And they’re not entirely wrong. There are a few things out there left in the warehouse. Bolt action and lever guns in odd calibers and some expensive items like $1540 CZ 75’s and other out-of-the-mainstream items. To give you an idea of what’s happen to prices, we are now paying wholesale what we used to sell some stuff retail for.

Some of my customers used to love the Bulgarian made Arsenal milled receiver rifles. They weren’t cheap, but to get a decent AK, you have to spend some money.

Nowadays? I can buy a stamped Arsenal receiver rifle like the 107R that nobody seems to want, and I’ve got to pay wholesale for what I used to sell the milled receiver guns for to customers.

Paying more and getting less seems to be a sign of the times. I don’t want to sell someone a product I wouldn’t buy myself or that I don’t believe is application-appropriate, but there is just so much out there that is sold out, with no ETA on restock that folks are willing to deal with the risk vs. the uncertainty of not being able to get their first choice.

It’s not just Title 1 stuff, either.

Every suppressor manufacturer that I have spoken to is backed up on orders bigtime. We have not gotten any Advanced Armament pistons or mounts in months. Dead Air products are also tough to come by. Our shelves have been out of Sandman rifle silencers for months and Ghost 45’s for longer.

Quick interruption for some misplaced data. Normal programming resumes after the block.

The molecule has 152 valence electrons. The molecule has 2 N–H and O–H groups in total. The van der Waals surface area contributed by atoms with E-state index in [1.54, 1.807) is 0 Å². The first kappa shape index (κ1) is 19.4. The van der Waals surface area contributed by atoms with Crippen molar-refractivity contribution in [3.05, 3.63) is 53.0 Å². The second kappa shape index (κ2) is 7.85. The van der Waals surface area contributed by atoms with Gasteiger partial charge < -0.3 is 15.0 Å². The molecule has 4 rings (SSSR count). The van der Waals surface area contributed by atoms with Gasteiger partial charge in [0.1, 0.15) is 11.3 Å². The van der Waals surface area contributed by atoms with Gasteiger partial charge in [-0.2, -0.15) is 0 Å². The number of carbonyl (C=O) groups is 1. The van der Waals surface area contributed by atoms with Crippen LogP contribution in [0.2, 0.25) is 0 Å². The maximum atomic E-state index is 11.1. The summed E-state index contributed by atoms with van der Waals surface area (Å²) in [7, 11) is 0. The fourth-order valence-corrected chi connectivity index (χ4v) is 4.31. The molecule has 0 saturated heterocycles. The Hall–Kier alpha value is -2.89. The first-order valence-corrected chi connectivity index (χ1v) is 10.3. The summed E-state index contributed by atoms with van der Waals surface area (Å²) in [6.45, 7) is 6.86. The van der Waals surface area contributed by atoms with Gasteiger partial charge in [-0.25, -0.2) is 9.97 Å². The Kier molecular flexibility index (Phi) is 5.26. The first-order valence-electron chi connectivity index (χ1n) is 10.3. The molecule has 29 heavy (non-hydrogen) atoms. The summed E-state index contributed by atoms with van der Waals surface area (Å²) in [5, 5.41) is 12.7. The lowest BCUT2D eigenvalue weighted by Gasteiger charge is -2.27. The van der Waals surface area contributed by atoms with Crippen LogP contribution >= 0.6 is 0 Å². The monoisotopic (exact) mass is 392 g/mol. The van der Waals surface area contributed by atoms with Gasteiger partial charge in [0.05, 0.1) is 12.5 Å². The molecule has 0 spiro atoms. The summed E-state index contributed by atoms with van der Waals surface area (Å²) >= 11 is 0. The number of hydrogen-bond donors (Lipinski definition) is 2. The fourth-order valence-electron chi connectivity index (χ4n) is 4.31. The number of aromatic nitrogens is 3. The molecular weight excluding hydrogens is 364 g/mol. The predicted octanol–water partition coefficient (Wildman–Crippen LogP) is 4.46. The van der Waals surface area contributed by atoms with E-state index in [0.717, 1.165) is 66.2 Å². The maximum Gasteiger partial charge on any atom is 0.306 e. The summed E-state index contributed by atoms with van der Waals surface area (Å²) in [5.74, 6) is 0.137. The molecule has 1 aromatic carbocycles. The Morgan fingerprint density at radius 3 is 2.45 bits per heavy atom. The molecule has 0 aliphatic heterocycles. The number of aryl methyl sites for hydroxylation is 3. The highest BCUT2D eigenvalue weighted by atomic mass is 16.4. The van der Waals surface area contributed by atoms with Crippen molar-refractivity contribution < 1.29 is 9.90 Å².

Silencerco Osprey 45’s have been out at our preferred wholesalers for weeks. Some of that stuff is trickling in, but we’re getting two or thee units at a time when we are more to 20 or 30 units at a time.

As a joke, I devoted a small section of the whiteboard to all the guns and ammo that the UPS driver delivered in in the month of August. Here’s the full list:

Springfield Hellcat: 1

Glock 43X: 1

40 S&W Remington Golden Saber: 8 boxes

Gemtech Lunar 45: 1

Dead Air Mask 22: 2

Worse still, the more I talk with other dealers and vendors, the more I am convinced that this is just the beginning.

To hear stories of dealers buying stuff at retail just to restock is one thing. To be a counterparty to the transaction and witness it firsthand is another. My gut tells me that we’re on track to see a lot more empty shelves before we see stuff begin to come back.

Hopefully, everyone is stocked up with sufficient supplies in case things go sideways because as readers know, if things can get that strange in a city of under 100,000 people in Wisconsin, it can happen anywhere in the country.